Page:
Another study from 2010, compared neuropsychological outcomes (speech, language, verbal memory, motor coordination, general intellectual functioning, and others) in children who received recommended vaccines on schedule and children who delayed having these vaccines or did not have these vaccines at all. The researchers concluded: “no statistically significant differences favoured the less vaccinated children.”

–  A 2013 study checked whether there was a connection between autism and vaccines. The authors determined that an increased exposure to ingredients in vaccines that stimulate antibodies was “not related to the risk of developing” an autism spectrum disorder.

A 2014 systematic review analysed data from 67 previous studies. The researchers did find evidence of some associations between vaccines and adverse events: the rotavirus vaccine can be linked to intussusception (a dangerous and sometimes deadly intestinal pathology), and MMR vaccine can be linked to febrile seizures. But even these associations are “extremely rare and must be weighed against the protective benefits that vaccines provide.” The authors conclude that “there is strong evidence that MMR vaccine is not associated with autism.”

Additionally, there have been studies to check if all vaccines combined could cause autism. As children receive 25 different vaccines before the age of 2, scientists wanted to see if there is a link between these and autism. A report published in 2004 by the Immunization Safety Review Committee of the Institute of Medicine reviewed all the studies on vaccination and autism and found no evidence supporting a link between autism and vaccination.

Despite this, in 2002 after a considerable number of peer reviewed papers had already contradicted the findings in Wakefield’s paper, around 20%-25% of people believed in the vaccine-autism link, with as many as 39% to 53% concluding that there was equal evidence on both sides of the dispute.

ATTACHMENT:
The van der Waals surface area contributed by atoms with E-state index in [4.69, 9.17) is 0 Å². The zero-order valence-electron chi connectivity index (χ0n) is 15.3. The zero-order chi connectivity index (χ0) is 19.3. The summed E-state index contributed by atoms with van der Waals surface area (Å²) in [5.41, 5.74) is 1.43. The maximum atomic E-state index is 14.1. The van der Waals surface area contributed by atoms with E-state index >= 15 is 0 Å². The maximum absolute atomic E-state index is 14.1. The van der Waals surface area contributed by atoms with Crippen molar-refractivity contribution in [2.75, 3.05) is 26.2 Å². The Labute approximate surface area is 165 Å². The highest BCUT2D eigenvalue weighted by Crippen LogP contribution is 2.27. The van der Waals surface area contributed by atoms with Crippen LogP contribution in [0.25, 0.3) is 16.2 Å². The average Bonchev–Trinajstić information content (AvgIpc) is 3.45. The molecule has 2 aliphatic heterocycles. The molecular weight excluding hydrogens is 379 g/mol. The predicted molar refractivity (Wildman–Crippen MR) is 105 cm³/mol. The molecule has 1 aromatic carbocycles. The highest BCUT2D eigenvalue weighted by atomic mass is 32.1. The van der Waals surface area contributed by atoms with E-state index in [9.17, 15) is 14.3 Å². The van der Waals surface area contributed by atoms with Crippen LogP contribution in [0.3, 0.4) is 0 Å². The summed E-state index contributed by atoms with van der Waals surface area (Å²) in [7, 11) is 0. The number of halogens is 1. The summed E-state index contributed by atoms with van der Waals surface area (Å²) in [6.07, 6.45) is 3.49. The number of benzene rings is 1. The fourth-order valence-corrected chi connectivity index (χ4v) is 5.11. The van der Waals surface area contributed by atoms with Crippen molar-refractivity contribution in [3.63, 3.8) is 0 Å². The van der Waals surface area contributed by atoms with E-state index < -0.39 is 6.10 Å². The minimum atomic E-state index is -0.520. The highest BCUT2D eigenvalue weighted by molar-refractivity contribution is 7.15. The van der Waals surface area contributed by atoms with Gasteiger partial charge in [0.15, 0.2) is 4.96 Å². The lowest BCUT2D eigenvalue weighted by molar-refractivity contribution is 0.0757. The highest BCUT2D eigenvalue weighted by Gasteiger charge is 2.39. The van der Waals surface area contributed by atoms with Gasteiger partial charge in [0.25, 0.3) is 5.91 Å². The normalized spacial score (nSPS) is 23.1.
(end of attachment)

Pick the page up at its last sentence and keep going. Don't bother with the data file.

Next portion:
This goes to show the important role that media plays in (mis)informing the population, especially when it comes to a controversial topic. It was the media who continued to give long lasting credibility to the questionable connection between vaccines and autism, which continues to this day.

The same study referenced above shows that when it comes to scientific matters, the general public acknowledges the overall topic, but does not absorb the details. As such, there was (and maybe still is) an awareness about the vaccines- autism link, but the public generally does not dive deeper to understand that one side of the dispute didn’t bring a lot of evidence and used speculation. People tend to believe that there is equal evidence on both sides of the debate.

The Issue with Thimerosal

Another issue with vaccines was that of thimerosal- a substance that was used in some vaccines and which contains mercury. Very small amounts of this compound were being used in order to avoid the development of bacteria in vaccines. Although there was no evidence to back the connection between this substance and autism, thimerosal was removed from all vaccines by 2001. Later studies were conducted to see any differences in autism rates between children who had been vaccinated with thimerosal and without. No differences were found. To this day, the rates of autism continue to increase, despite this substance having been taken out from vaccines.